One year after Kwantlen Polytechnic University’s advanced farrier-training program was put on the budgetary chopping block, a revamped curriculum has been given the green light by the institution’s senate. Classes begin Oct. 26, 2020.

Gerard Laverty, KPU’s farrier instructor, revamped the 30-week program to include 360 hours of built-in practicum and another 1 ½ months of field work.

“I designed it with an eye toward eventually having a full-blown apprenticeship for farriers in Canada,” he says. “The student will be going out for 6 weeks with a farrier in the field after 16 weeks of being in the shop here to get those basic skills so that they can pull shoes, clinch, finish off nailing and maybe do a barefoot trim.”

Laverty’s goal is to produce useful helpers for farriers who need apprentices and willing to provide further practical training.

“Hopefully, that is going to give them an introduction to a farrier who’ll take them on as a training farrier in a full-blown apprenticeship,” he explains. “So, it’ll be a slightly different animal.”

Among the more important features of the redesigned curriculum will be student created portfolios.

“Being able to track the practicum is kind of what sold it with the university,” Laverty says. “It’s one of the hot topics in advanced education these days. Students will have to submit video, photographs and written descriptions of what they’ve encountered out there in the field. That will be their evidence that, ‘Yes, I’m actually working on horses every day and learning about how the business is run, engaging with clients and seeing how my practicum farrier runs the business on a day-to-day business.”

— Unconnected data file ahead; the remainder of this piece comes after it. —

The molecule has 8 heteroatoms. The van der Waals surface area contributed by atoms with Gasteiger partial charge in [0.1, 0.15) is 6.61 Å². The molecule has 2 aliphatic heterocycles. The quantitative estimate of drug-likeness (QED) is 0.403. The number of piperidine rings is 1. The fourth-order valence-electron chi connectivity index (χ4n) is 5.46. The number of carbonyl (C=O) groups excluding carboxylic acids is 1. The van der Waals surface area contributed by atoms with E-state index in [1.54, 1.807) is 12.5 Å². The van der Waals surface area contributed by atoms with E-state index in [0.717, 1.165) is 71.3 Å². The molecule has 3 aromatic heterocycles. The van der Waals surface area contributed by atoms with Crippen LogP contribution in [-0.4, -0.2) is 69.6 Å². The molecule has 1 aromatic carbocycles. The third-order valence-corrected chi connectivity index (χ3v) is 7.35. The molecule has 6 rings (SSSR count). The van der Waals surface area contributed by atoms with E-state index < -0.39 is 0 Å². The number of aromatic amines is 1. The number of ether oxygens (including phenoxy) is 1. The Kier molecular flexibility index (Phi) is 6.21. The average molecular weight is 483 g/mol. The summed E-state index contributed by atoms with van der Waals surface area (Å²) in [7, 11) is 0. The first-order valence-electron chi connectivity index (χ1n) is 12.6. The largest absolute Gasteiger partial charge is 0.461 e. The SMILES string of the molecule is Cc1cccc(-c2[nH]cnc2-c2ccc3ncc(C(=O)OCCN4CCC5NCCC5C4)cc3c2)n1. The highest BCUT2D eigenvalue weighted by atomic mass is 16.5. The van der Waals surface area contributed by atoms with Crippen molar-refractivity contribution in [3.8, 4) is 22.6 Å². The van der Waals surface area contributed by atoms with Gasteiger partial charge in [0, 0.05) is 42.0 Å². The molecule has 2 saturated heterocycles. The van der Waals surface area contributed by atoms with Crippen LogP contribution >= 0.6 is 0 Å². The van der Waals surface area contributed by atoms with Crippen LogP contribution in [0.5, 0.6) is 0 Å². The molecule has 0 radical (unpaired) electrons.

KPU’s farrier program has come a long way from the brink of elimination in just a short 12 months. Three months after the announcement that it would be closed down, the school reconsidered its position because of a strong campaign of letters from several concerned parties.

“This time last year, I was down in the dumps because I was told the program was being cut within 3 months,” Laverty says. “I got news that the Walla Walla program was toast. So it seemed like we were on the back side of the best days of farrier training in North America.”

Today, it’s a new beginning for KPU’s farrier program.

“It’s going to be exciting to get it all put together,” he says.